A Boston city councilor is seeking to change the city’s budget process by amending the charter

Here's how it would work.

–Yoon S. Byun / The Boston Globe, File

Boston City Councilor Lydia Edwards is seeking to give the 13-member council the same abilities to craft the city’s annual budgets as the mayor through amending the city charter — a move that would ultimately go to a ballot vote.

Edwards’s proposal comes following a heated debate around Mayor Marty Walsh’s $3.6 billion fiscal year 2021 operating budget, which the council approved last month in an 8-5 vote.

Opponents said the budget didn’t go far enough in meeting calls to reallocate more police funding into anti-violence, mental health, and other community programs and initiatives, while supporters said passing the budget kept in place significant investments gained in education, affordable housing, and other endeavors.


“I’ve spent a lot of time over the past few weeks thinking about how to answer the calls for systemic change and investment in our future,” Edwards, who voted for the budget, said in a statement Monday. “An annual up or down vote alone on the mayor’s budget cannot bring about the long term change that is needed and that people are calling for. That change will not come from any one vote or annual budget. It’s time to break the wheel of Boston’s budget making process. This will take time, research, negotiations, and sustained conversations about what we want to invest in as a city. Until we change the budget process, we don’t have an opportunity to have those conversations in a meaningful way.”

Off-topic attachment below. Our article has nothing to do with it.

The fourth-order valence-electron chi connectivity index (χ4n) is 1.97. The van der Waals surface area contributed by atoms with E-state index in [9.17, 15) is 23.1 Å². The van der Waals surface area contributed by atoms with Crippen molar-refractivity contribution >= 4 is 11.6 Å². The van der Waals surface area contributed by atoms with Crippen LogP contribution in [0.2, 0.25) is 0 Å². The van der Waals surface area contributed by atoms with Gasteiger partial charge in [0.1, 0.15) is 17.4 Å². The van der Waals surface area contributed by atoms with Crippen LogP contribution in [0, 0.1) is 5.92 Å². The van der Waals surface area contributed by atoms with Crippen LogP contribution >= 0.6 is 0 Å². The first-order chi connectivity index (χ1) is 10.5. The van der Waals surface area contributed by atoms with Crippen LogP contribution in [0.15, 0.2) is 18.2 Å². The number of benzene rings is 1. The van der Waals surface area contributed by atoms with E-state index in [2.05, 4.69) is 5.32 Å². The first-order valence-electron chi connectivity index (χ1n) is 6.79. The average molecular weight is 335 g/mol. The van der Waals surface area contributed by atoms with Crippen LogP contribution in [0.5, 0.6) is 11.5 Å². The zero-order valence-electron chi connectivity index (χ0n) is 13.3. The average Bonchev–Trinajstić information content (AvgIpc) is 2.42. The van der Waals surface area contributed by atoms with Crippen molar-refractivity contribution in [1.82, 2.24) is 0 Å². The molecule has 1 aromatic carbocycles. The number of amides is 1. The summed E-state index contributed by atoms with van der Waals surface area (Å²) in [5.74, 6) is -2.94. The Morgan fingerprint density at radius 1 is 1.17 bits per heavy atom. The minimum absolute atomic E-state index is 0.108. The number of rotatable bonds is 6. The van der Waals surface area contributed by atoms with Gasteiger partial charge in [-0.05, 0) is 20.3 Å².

As the process stands, the council can vote to approve or reject the budget, and can reduce the scope of it, but cannot add money to it, under regulations. Only the mayor may request a transfer of funds.

Edwards, who represents East Boston, the North End, and Charlestown, wrote to the city clerk, invoking a section of state law that says local elected officials can propose changes to a city charter through a ballot vote. The councilor said her research led her to believe the measure has never been used before.


The proposal would give the council the same budgetary authority as the mayor, including allowing the council to create appropriation orders of its own for the capital and operating budgets and edit line items.

Under the amendment, the budget process could still start with the mayor — “notwithstanding the power of the council to originate a budget at a time of its choosing” — who would have to craft an initial draft budget and submit it by the second Wednesday of April. The council would be expected, by the second Wednesday in June, to either adopt, amend, or reject the mayor’s budget, according to the filing. If the council does not act, the mayor’s proposal would go into effect.

The proposal also grants the mayor one week to either approve or return a budget amended by the council. If the mayor does not act, the council’s proposal would take hold.